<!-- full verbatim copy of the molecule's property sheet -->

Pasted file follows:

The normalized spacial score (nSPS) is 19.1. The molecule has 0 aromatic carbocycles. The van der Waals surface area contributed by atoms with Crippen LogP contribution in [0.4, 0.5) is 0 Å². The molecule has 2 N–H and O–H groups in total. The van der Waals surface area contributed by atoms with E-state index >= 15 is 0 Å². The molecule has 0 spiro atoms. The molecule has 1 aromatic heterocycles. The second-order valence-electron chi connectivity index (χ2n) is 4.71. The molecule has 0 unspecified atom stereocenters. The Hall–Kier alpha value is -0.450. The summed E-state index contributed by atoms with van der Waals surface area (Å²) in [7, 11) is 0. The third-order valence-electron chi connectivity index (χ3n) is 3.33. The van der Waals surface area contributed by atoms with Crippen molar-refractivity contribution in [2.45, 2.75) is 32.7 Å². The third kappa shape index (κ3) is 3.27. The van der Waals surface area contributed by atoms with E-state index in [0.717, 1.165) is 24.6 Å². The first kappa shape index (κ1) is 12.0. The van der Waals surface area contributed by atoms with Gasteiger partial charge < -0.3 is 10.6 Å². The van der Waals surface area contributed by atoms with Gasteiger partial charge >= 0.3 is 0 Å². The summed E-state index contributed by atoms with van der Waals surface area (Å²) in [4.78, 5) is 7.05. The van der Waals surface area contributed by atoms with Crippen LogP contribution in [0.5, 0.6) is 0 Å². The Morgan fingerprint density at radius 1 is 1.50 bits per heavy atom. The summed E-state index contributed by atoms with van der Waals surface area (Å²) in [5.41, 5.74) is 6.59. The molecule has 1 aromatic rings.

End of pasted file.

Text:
The normalized spacial score (nSPS) is 19.1. The molecule has 0 aromatic carbocycles. The van der Waals surface area contributed by atoms with Crippen LogP contribution in [0.4, 0.5) is 0 Å². The molecule has 2 N–H and O–H groups in total. The van der Waals surface area contributed by atoms with E-state index >= 15 is 0 Å². The molecule has 0 spiro atoms. The molecule has 1 aromatic heterocycles. The second-order valence-electron chi connectivity index (χ2n) is 4.71. The molecule has 0 unspecified atom stereocenters. The Hall–Kier alpha value is -0.450. The summed E-state index contributed by atoms with van der Waals surface area (Å²) in [7, 11) is 0. The third-order valence-electron chi connectivity index (χ3n) is 3.33. The van der Waals surface area contributed by atoms with Crippen molar-refractivity contribution in [2.45, 2.75) is 32.7 Å². The third kappa shape index (κ3) is 3.27. The van der Waals surface area contributed by atoms with E-state index in [0.717, 1.165) is 24.6 Å². The first kappa shape index (κ1) is 12.0. The van der Waals surface area contributed by atoms with Gasteiger partial charge < -0.3 is 10.6 Å². The van der Waals surface area contributed by atoms with Gasteiger partial charge >= 0.3 is 0 Å². The summed E-state index contributed by atoms with van der Waals surface area (Å²) in [4.78, 5) is 7.05. The van der Waals surface area contributed by atoms with Crippen LogP contribution in [0.5, 0.6) is 0 Å². The Morgan fingerprint density at radius 1 is 1.50 bits per heavy atom. The summed E-state index contributed by atoms with van der Waals surface area (Å²) in [5.41, 5.74) is 6.59. The molecule has 1 aromatic rings.